Scoppe: Richland election system was broken long before fiascos of 2012, 2013

12/04/2013 3:35 AM

12/04/2013 3:37 AM

I’M WRITING this before the votes are counted — or even all cast — in the referendum on changing Columbia’s form of government, and I’m assuming the Richland County Voter Registration and Election Commission didn’t make any major errors this time, as it did last month, and last year.

I’m not making this assumption because I have faith in the commission — far from it. Rather, I’m making this assumption because when it comes to identifying the problem and the necessary solution, that really doesn’t matter.

What the Richland County Election Commission’s repeated failures do is help us all understand that the Richland County election system is broken. It was broken long before election officials failed to count 1,114 of the 29,000 votes in the November bond referendum for the library and at least 632 of the 15,000 in the Columbia City Council election. It was broken long before the Disaster of 2012, when the elections director ignored warnings and failed to deploy all of the county’s voting machines and failed to make sure the ones she did deploy were actually working, leaving some voters standing in line for two, four, six, eight hours — and causing untold others to give up without voting.

Most people didn’t realize the system was broken. But it was.

An election system is broken when we have state legislators appointing members of a county election commission and handing the county the bill for the commission’s work. An election system is broken when the state legislators who give themselves the power to appoint commissioners give neither themselves nor anyone else power to remove those commissioners. Even if they’re incompetent, which these seem to be. Even if their favorite pastime is doing the public’s business in secret, which it seems to be.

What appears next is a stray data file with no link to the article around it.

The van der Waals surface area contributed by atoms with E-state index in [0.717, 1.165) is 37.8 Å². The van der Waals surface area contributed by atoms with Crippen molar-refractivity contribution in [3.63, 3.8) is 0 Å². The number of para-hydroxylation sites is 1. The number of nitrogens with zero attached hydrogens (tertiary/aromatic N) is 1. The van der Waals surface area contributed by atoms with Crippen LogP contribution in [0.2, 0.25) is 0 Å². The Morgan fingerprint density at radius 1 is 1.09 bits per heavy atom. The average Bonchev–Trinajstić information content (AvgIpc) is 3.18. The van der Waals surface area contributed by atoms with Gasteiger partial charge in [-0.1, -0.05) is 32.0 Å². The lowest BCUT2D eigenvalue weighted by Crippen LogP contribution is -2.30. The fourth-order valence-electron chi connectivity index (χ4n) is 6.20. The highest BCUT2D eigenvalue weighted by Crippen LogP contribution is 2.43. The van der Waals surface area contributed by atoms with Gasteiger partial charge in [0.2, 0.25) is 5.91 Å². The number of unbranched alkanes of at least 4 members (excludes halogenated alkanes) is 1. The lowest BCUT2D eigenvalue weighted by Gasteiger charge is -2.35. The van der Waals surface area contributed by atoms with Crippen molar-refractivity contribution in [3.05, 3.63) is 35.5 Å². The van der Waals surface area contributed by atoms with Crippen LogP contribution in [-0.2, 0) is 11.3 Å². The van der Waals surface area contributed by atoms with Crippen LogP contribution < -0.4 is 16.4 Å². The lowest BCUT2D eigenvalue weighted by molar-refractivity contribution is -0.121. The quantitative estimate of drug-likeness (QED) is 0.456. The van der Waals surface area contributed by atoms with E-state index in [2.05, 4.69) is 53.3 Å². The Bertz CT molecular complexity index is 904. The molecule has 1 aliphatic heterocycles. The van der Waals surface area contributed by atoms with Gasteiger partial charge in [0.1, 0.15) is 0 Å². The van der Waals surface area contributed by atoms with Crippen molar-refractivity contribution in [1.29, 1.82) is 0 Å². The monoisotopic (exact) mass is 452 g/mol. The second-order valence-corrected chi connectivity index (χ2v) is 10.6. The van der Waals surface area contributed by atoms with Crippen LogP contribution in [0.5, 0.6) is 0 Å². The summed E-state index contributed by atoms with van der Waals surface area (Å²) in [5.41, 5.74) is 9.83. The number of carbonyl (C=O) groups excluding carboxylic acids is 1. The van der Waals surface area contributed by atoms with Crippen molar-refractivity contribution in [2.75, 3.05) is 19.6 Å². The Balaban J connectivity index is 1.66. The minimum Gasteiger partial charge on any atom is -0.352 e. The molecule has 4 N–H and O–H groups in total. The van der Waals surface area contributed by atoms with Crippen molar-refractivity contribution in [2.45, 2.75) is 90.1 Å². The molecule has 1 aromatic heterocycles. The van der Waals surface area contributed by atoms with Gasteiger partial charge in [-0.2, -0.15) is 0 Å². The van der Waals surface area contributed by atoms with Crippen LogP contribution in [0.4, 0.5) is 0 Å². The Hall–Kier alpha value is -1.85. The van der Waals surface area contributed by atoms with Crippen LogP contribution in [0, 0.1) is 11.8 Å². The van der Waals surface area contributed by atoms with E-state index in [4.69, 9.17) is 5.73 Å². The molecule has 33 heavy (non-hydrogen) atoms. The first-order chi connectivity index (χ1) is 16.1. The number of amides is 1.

The most obvious, verifiable problem with the county’s election system is that it violates the state constitution. In fact, the unelected, unaccountable election commission chairman, and all of his colleagues, and perhaps even the new director they hired without properly vetting, likely would be out of jobs if not for the fact that local legislators appealed the August ruling by Circuit Judge Thomas Cooper declaring the law that created the current version of the commission unconstitutional. That appeal resulted in an automatic stay until it can be heard by the state Supreme Court, whose members will get a really good laugh over the local legislators’ protestations.

The system is unconstitutional because the state constitution prohibits passing laws that apply to just one county, and this one affects only Richland County. In that sense, it’s not unlike the election apparatuses in most if not all of the counties, each of which was passed by those legislators who represent all or part of the county in question, while the rest of the legislators sat on their hands, some looking away sheepishly.

All of these county-legislative-delegation-created and county-legislative-delegation-controlled election mechanisms are unwise because they invite and involve state legislators meddling into the internal operations of agencies — in the case of Richland County, giving them the power to hire the director of the new agency, which they did for clearly political reasons and to clearly disastrous results.

They are unwise because writing and passing laws in smoky backrooms and inviting the overwhelming majority of legislators to keep their noses out of such matters results in poorly thought-through laws. Like the one that gave us the Richland County Voter Registration and Election Commission.

If we’re going to have 46 separate election agencies, and if the counties have to fund them, the counties should control them. But we shouldn’t have 46 separate election agencies, and the counties shouldn’t fund them, because elections are not, for the most part, single-county affairs.